by Jacob Beeson
Paul Schrader’s follow-up to First Reformed (2018), one of 2018’s best, is finally here and offers a laughable credit of what might be the most executive producers credited for a single film of all time. Schrader often writes characters that have some past trauma that has a major influence on their presently troubled lives that The Ringer’s Sean Fennessey and Chris Ryan have coined as the “Prestige Dirtbag”. The Card Counter is no different in its focus but unlike a lot of films that explore this type of character in profound ways, Schrader once again sees this in a very understated manner.
Schrader’s protagonist turned anti-hero, William Tell (Oscar Isaac), is extremely understated, only coming to life in intensely emotional moments. The film’s production design reflects a lot of Isaac’s character with lots of muted colors, a lot of which are grays and whites, and monochromatic color palettes for sequences. There isn’t a lot of variety in the colors put on screen in a singular moment, much like William, but also reflect the ugliness of casino’s. Much of the film, which was shot by cinematographer Alexander Dynan, is actually pretty ugly because it doesn’t deter from how a casino looks and feels. There are a lot of harsh shadows and harsh brights that isn’t designed in any artistic way that puts you right into the action of the film.
What hurts this immersion is Schrader’s rushed attempt to lay the ground work for how various poker games work. I don’t play card games hardly ever and I could pick things out here and there, but Isaac’s narration is far too quick to understand the games being played, thus taking away any of the stakes in any of the games William plays. Schrader smartly doesn’t always rely on the stakes of the games for most of the film though; instead, Schrader focuses on the newly formed relationship between William and Cirk (Tye Sheridan). Cirk’s desire to torture and kill his father’s and William’s former commanding officer, John Gordo (Willem Defoe) is deeply disturbing right off the bat. William’s immediate action, with an initial hesitation, to help Cirk and set him on a better path propels the story forward into interesting topics that might be too taboo or frightening for the every-man to think about.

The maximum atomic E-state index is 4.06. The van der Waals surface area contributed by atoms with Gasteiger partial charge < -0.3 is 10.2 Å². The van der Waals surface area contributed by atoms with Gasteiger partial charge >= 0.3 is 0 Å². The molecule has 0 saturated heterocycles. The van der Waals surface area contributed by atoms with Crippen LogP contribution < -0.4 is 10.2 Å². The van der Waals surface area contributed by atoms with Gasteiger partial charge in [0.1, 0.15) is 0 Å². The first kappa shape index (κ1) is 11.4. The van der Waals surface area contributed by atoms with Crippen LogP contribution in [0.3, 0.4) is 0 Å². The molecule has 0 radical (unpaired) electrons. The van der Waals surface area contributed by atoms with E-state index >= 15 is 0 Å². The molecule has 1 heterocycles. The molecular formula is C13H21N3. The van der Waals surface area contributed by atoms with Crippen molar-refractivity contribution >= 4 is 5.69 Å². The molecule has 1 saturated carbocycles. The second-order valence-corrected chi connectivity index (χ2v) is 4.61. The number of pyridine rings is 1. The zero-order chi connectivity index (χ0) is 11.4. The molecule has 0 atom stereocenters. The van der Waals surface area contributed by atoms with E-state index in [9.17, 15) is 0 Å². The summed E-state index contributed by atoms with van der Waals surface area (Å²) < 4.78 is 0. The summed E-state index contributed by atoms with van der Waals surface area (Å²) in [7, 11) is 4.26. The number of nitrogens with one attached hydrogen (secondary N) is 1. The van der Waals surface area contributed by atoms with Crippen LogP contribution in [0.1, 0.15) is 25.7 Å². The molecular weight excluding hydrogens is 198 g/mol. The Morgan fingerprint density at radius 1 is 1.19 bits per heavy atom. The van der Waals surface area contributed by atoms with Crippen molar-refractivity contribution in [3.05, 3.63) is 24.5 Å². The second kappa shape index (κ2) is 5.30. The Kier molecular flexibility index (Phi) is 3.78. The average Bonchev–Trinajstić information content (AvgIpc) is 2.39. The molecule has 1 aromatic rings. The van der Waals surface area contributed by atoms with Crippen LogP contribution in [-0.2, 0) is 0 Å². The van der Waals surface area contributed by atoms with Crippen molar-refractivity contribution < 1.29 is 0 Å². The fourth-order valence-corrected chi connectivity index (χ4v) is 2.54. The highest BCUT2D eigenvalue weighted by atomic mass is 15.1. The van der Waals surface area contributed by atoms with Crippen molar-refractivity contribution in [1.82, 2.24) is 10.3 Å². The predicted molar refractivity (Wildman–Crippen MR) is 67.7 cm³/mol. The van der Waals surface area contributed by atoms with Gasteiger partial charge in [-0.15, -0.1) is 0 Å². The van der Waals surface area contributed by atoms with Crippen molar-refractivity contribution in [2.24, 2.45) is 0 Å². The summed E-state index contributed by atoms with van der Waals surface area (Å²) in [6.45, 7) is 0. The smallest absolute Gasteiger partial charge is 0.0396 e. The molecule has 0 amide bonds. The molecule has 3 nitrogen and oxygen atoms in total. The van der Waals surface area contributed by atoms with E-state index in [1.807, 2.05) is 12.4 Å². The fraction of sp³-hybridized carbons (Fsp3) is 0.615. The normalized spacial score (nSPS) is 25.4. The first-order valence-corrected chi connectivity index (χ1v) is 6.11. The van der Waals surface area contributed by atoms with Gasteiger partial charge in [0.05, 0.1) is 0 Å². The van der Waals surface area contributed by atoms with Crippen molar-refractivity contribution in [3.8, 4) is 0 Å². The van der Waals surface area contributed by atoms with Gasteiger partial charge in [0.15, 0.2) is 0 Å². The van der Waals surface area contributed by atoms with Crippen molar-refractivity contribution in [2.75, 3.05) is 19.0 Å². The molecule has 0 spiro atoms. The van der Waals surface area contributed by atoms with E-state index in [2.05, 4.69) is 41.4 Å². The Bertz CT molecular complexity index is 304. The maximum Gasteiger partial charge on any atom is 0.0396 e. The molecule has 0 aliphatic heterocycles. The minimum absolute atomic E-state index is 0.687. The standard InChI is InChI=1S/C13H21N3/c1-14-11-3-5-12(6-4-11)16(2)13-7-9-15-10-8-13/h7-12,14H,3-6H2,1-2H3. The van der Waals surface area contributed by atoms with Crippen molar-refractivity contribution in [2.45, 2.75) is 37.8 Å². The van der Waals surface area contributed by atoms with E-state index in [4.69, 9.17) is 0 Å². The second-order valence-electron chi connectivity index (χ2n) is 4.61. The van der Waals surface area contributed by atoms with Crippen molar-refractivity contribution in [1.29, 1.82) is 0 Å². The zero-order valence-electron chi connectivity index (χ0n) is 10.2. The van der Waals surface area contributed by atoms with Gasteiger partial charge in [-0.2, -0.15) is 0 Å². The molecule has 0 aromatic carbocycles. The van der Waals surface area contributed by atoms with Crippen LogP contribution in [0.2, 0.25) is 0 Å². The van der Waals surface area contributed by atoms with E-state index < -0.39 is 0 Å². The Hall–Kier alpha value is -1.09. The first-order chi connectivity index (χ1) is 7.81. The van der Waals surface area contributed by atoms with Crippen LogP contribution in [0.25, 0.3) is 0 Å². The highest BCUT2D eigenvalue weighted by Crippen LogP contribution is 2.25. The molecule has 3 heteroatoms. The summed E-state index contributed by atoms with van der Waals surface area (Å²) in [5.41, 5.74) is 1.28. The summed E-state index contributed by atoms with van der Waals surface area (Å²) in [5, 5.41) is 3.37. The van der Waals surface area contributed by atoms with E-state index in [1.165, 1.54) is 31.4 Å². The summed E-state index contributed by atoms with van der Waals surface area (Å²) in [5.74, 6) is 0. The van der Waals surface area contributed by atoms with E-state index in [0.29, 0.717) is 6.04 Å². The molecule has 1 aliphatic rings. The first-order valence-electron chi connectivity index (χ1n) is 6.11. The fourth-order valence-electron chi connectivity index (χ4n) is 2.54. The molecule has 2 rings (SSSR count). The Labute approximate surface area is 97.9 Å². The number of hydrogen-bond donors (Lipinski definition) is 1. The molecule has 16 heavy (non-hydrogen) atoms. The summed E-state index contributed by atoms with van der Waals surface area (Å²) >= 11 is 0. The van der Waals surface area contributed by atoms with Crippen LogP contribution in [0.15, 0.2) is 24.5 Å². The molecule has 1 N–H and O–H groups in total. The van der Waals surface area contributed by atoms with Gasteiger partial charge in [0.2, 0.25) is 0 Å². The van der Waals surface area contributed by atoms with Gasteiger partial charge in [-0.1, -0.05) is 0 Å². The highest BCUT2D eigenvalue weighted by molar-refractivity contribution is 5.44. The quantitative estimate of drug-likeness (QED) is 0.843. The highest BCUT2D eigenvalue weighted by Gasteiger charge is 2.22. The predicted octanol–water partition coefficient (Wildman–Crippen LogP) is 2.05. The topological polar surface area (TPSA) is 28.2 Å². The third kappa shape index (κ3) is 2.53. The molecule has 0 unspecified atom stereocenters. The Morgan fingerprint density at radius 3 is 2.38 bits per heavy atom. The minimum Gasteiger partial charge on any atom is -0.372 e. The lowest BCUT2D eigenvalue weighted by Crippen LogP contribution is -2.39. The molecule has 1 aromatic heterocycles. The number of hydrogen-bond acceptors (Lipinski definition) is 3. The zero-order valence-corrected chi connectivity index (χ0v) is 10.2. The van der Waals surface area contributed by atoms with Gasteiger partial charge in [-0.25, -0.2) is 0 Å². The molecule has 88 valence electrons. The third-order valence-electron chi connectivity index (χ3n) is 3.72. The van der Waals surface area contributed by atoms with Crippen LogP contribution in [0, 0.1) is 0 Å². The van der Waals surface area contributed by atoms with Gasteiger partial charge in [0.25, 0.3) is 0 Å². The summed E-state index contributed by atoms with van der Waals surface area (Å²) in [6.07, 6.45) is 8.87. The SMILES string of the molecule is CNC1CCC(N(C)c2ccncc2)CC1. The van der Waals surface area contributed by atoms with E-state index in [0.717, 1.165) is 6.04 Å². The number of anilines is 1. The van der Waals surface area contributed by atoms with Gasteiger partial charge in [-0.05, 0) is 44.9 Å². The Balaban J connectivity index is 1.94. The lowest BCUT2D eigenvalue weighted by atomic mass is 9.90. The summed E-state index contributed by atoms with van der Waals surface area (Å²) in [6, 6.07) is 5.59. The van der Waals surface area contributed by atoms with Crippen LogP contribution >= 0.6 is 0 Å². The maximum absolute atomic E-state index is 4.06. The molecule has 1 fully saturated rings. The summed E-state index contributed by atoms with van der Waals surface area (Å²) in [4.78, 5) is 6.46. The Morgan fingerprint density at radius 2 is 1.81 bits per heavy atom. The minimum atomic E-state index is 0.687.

William thankfully has another relationship to develop throughout with his stable runner, La Linda (Tiffany Haddish). There’s nothing particularly fascinating about La Linda or how she impacts the rest of the film besides putting up the money for William to continue playing at World Series of Poker games. Casting Haddish is an interesting choice as she’s far from the obvious choice to be in a film like this or for this role, but she holds her own and has really good chemistry with Oscar Isaac. In fact, there are a ton of interesting choices that have bold payoffs, such as the wide angle lens photography and 360-degree photography of the prison William used to work at.
The scenes within the torturous prison William worked at in his youth will most certainly be the most unique image you’ll have ever seen put on screen. It takes some time to get adjusted to but once you do, you’ll wonder if films will continue to utilize this visual style because it’s so effective. It’s reminiscent of the gritty look and feel of Taxi Driver (1976) and Ratchatcher (1999) without copying them in anyway. This is completely knew to feature films and is sure to inspire so many more that come from this European auteur style film.
The Card Counter hits where Schrader’s films usually hit, and misses where his films usually miss. It’s a typical story of a man doing everything he can to stay good while the film explores his downfall. It’s acted well, isn’t all too exciting, and is visually explored like you would a painting in a museum. Though it’s not another one of Schrader’s masterpieces, it finds itself to be very well made and immensely interesting. It’s not playing everywhere but if you can get to it, check it out and form your own opinion!